Keeping up with latest technology
Keeping up with the latest technology is how you thrive in business,” Richard Illsley of Illsley Engineering believes.
He invested heavily into a CNC Teach Lathe just before Christmas and has just received training in “conversational programming” for it from the agency Total CNC Products.
“Comparing an ordinary manual lathe with this new electronic version is like comparing a model T truck with a modern race car,” says Richard. He sees many benefits in terms of flexibility of service for his customers.
The machine can be programmed to produce one-off shapes which have in the past been very time consuming. If needed the machine can make multiple and identical copies at high speed with total accuracy. It has all the tools loaded inside it for the task. It can operate on any material, including titanium.
Richard invites customers to order business for the new machine especially job-in work requiring multiple items. It promises to be fast, producing a nicer finished product and it has the capacity to create shapes and profiles not possible before.
A second technology addition is a precision drill sharpener capable of sharpening drills up to 28mm in size. While he sharpens drills for a customer Richard can lend another set so the customer is not held up.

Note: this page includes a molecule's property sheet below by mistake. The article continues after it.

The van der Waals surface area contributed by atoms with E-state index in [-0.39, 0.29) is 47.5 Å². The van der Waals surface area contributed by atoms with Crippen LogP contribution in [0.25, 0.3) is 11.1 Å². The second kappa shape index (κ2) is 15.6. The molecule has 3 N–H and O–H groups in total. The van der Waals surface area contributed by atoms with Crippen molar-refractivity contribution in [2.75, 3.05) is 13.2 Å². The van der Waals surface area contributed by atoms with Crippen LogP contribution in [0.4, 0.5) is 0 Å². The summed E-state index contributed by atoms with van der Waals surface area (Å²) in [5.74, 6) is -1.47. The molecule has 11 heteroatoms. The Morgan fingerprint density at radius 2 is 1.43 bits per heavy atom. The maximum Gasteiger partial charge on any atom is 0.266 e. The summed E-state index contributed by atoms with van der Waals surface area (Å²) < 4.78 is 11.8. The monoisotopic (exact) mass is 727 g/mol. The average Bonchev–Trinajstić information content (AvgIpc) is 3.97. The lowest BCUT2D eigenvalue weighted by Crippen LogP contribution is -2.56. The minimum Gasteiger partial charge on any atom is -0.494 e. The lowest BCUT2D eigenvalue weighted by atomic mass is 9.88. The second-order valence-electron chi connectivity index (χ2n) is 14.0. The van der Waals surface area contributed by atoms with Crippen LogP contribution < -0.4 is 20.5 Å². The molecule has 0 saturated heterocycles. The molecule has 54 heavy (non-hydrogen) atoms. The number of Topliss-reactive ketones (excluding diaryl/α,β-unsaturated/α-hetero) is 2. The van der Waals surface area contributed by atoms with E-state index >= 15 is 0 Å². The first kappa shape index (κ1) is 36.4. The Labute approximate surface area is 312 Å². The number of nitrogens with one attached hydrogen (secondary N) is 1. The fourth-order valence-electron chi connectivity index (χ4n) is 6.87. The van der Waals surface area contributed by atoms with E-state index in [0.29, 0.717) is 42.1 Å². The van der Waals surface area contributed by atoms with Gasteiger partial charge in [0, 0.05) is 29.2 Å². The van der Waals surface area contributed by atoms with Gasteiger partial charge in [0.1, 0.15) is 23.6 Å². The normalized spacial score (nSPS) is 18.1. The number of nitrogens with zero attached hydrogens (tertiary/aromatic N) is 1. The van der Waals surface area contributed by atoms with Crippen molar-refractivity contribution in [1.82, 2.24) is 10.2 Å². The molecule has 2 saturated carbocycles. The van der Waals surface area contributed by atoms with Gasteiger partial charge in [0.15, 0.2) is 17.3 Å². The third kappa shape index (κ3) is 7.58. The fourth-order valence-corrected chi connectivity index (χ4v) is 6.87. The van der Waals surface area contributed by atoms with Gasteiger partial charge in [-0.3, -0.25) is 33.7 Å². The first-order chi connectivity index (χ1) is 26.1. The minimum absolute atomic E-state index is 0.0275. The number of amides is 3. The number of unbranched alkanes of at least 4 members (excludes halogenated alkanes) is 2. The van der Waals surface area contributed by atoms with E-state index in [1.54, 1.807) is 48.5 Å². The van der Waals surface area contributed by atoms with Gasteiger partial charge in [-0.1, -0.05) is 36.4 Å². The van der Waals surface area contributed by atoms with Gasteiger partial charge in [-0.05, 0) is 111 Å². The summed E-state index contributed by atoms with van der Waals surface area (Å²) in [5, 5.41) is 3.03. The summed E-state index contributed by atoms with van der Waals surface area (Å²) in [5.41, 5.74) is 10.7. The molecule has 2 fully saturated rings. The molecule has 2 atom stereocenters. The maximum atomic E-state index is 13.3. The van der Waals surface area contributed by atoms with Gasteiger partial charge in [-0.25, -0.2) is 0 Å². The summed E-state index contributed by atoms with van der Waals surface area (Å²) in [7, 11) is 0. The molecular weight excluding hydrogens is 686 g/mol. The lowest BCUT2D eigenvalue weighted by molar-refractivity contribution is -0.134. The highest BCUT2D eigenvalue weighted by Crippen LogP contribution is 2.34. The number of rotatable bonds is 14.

Richard is also no longer a one-man band, with the addition of Fiona Saunders as a casual office and workshop assistant.
But Richard still likes to focus on challenges. Recently he has made a trailer for a racing boat, parts for a Harley Davidson bike, posts and swing mechanisms for The Forge Cafe´ , steering systems for a quad bike and a portable log splitter. He has re-machined vacuum pumps for dairy sheds, made disc brake rotors for cars and has sharpened the head knives at Alliance Freezing Works.
“I am the guy people come to when no-one can help them,” says Richard.
See him on Facebook, contact him by phone on 027 435 7998 or 06 374 7278, or by email email@example.com
‘Comparing an ordinary manual lathe with this new electronic version is like comparing a model T truck with a modern race car. ’